Actually, "No", a subpoena by a civilian court or administrative proceeding is not always effective upon military or Dept of Defense civilian personnel. See, e.g., Department of Defense Directive 5405.2, Release of Official Information in Litigation and Testimony by DoD Personnel as Witnesses. None of the exceptions to the prohibition of DoD personnel appearing as witnesses, and so permitting testimony pursuant to subpoena, authorize testimony before Congress. There may be other statutes or regulations that require the Colonel to testify pursuant to a Congressional subpoena, however, I haven't found one. To enact a statute which would create an exception to the laws on which the DoD Directive is based, Sen. Feinstein may have to get veto-proof majorities in both house of Congress authorizing compliance with a subpoena by Congress by DoD personnel. Or, more likely, she'll have to cut a deal with the White House. Expect a lot of posturing on both sides in the mean time.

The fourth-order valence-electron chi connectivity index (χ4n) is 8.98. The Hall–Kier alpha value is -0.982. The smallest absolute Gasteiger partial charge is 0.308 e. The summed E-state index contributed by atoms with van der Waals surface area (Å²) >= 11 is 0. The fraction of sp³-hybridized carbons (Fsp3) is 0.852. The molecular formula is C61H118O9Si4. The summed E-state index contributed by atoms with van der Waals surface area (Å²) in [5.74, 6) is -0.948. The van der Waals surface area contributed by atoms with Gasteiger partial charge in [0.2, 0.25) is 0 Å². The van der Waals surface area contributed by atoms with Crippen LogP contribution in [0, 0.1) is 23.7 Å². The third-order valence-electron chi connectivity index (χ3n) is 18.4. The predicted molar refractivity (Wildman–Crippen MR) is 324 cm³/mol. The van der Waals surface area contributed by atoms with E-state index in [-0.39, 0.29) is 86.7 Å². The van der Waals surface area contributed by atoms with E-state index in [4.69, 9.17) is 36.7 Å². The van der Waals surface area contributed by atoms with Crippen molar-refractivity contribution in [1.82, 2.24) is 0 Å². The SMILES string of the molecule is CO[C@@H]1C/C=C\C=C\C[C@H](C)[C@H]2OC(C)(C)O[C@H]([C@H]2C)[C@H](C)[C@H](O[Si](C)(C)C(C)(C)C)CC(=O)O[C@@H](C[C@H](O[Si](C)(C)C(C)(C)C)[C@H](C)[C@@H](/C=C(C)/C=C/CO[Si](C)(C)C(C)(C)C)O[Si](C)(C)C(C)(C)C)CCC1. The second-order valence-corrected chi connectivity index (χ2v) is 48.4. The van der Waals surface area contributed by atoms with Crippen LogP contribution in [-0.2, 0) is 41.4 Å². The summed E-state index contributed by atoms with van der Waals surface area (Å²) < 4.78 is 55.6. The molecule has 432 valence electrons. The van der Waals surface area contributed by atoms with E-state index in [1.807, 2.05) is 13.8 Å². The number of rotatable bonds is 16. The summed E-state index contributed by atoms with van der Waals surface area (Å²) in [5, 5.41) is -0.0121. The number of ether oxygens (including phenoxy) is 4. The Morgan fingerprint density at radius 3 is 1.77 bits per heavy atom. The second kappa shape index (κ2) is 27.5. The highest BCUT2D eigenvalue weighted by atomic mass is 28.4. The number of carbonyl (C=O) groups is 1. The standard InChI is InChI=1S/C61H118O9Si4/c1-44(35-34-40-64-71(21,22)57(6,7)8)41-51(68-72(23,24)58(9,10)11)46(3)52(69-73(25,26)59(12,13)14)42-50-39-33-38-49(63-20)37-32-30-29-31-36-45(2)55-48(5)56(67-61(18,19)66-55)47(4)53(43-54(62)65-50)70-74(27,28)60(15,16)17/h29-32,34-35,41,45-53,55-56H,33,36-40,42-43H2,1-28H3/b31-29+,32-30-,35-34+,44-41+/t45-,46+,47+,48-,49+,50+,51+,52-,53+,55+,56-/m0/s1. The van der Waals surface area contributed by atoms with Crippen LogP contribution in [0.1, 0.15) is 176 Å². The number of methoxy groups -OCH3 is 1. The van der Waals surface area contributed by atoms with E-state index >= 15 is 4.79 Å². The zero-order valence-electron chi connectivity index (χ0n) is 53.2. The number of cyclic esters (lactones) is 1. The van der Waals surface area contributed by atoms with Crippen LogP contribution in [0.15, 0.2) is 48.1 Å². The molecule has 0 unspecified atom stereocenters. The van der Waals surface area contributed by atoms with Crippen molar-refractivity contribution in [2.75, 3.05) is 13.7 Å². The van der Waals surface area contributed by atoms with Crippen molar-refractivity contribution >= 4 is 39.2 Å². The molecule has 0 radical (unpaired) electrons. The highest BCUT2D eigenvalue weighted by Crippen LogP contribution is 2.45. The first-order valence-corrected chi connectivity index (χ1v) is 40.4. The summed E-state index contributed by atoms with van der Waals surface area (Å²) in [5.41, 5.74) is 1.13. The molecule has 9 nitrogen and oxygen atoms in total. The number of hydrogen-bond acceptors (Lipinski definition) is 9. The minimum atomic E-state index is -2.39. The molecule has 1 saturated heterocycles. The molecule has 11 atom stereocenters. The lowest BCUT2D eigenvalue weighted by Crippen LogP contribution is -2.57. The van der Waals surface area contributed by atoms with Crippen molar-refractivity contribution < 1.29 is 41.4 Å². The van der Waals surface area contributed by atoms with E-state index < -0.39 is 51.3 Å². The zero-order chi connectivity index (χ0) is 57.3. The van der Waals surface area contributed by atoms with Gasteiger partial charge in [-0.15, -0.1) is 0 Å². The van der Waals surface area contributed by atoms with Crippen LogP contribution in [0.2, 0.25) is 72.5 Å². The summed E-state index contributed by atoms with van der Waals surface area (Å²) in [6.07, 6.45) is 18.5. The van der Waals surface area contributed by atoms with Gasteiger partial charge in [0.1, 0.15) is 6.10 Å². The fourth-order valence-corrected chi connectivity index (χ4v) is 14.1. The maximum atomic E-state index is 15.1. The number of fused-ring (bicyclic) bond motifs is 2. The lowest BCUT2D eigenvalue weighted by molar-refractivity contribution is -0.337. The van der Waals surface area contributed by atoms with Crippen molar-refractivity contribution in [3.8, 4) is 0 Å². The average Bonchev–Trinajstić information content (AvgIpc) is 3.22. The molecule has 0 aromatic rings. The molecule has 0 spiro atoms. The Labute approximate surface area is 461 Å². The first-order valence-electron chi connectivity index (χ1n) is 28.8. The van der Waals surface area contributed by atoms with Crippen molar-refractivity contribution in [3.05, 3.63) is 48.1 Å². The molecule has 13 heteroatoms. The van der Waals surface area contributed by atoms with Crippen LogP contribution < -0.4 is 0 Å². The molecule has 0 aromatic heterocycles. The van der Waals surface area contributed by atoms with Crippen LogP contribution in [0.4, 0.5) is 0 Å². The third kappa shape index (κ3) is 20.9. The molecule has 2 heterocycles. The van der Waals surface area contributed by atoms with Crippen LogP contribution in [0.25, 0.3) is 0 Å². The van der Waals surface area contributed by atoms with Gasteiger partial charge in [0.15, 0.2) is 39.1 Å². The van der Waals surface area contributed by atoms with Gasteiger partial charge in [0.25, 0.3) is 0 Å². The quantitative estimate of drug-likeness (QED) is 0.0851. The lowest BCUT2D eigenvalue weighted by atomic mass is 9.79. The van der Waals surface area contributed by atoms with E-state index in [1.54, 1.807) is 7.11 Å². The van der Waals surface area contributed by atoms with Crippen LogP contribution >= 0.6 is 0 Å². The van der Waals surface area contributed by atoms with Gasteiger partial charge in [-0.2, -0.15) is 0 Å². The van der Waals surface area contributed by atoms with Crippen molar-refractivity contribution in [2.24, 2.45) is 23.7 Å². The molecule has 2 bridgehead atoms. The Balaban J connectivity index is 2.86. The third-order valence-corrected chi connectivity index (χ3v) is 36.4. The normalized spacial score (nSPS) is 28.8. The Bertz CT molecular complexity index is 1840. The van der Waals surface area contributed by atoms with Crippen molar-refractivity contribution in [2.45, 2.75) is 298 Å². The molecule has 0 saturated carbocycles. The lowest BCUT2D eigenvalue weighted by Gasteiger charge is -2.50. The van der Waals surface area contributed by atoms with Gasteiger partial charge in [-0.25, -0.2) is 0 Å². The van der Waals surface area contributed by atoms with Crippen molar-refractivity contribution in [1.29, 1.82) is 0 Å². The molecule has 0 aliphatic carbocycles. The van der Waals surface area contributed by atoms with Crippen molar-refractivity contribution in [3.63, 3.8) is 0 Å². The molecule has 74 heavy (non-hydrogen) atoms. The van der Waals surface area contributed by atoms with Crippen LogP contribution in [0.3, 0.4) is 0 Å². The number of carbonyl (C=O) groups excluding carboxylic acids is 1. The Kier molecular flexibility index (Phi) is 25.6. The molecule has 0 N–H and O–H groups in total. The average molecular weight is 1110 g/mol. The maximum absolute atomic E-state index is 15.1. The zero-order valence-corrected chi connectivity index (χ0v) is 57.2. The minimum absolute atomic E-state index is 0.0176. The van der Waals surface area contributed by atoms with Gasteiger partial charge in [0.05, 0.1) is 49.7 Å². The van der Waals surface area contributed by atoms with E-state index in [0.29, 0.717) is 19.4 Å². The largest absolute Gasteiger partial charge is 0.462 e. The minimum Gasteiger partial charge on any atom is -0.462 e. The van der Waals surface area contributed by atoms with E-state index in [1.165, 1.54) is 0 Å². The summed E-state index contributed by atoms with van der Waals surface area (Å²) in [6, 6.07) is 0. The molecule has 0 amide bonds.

12.11.2007 3:22pm
MLS (www):
As a legal matter, there are two issues here. The issue of whether Colonel Davis can be compelled to testify by subpoena is one issue. However, there is a separate issue of whether Colonel Davis can be forbidden to testify voluntarily. There are various provisions of law that purport to prevent the executive branch from prohibiting its employees from providing information to Congress. For example, 5 USC 7211 provides that "The right of employees, individually or collectively, to petition Congress or a Member of Congress, or to furnish information to either House of Congress, or to a commitee or Member thereof, may not be interfered with or denied."

There is also an appropriations provision which states

"No part of any appropriation contained in this or any other Act shall be available for the payment of the salary of any officer or employee of the Federal Government, who--